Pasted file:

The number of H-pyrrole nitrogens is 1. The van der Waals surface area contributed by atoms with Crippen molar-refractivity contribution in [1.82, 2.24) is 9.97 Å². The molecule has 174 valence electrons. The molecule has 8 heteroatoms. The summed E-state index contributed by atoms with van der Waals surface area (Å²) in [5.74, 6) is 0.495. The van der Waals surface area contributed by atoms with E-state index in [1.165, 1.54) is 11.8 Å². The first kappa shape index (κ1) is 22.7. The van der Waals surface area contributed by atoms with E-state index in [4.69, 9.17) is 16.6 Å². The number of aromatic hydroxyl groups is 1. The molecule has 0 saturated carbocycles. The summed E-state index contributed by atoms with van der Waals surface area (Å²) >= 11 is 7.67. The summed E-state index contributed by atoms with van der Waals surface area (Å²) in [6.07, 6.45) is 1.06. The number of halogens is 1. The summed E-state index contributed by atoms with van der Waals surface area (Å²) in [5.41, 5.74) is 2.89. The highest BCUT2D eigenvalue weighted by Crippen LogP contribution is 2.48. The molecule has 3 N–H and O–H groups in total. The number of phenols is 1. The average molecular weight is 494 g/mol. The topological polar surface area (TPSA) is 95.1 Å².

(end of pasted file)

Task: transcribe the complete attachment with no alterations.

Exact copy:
The number of H-pyrrole nitrogens is 1. The van der Waals surface area contributed by atoms with Crippen molar-refractivity contribution in [1.82, 2.24) is 9.97 Å². The molecule has 174 valence electrons. The molecule has 8 heteroatoms. The summed E-state index contributed by atoms with van der Waals surface area (Å²) in [5.74, 6) is 0.495. The van der Waals surface area contributed by atoms with E-state index in [1.165, 1.54) is 11.8 Å². The first kappa shape index (κ1) is 22.7. The van der Waals surface area contributed by atoms with E-state index in [4.69, 9.17) is 16.6 Å². The number of aromatic hydroxyl groups is 1. The molecule has 0 saturated carbocycles. The summed E-state index contributed by atoms with van der Waals surface area (Å²) >= 11 is 7.67. The summed E-state index contributed by atoms with van der Waals surface area (Å²) in [6.07, 6.45) is 1.06. The number of halogens is 1. The summed E-state index contributed by atoms with van der Waals surface area (Å²) in [5.41, 5.74) is 2.89. The highest BCUT2D eigenvalue weighted by Crippen LogP contribution is 2.48. The molecule has 3 N–H and O–H groups in total. The number of phenols is 1. The average molecular weight is 494 g/mol. The topological polar surface area (TPSA) is 95.1 Å².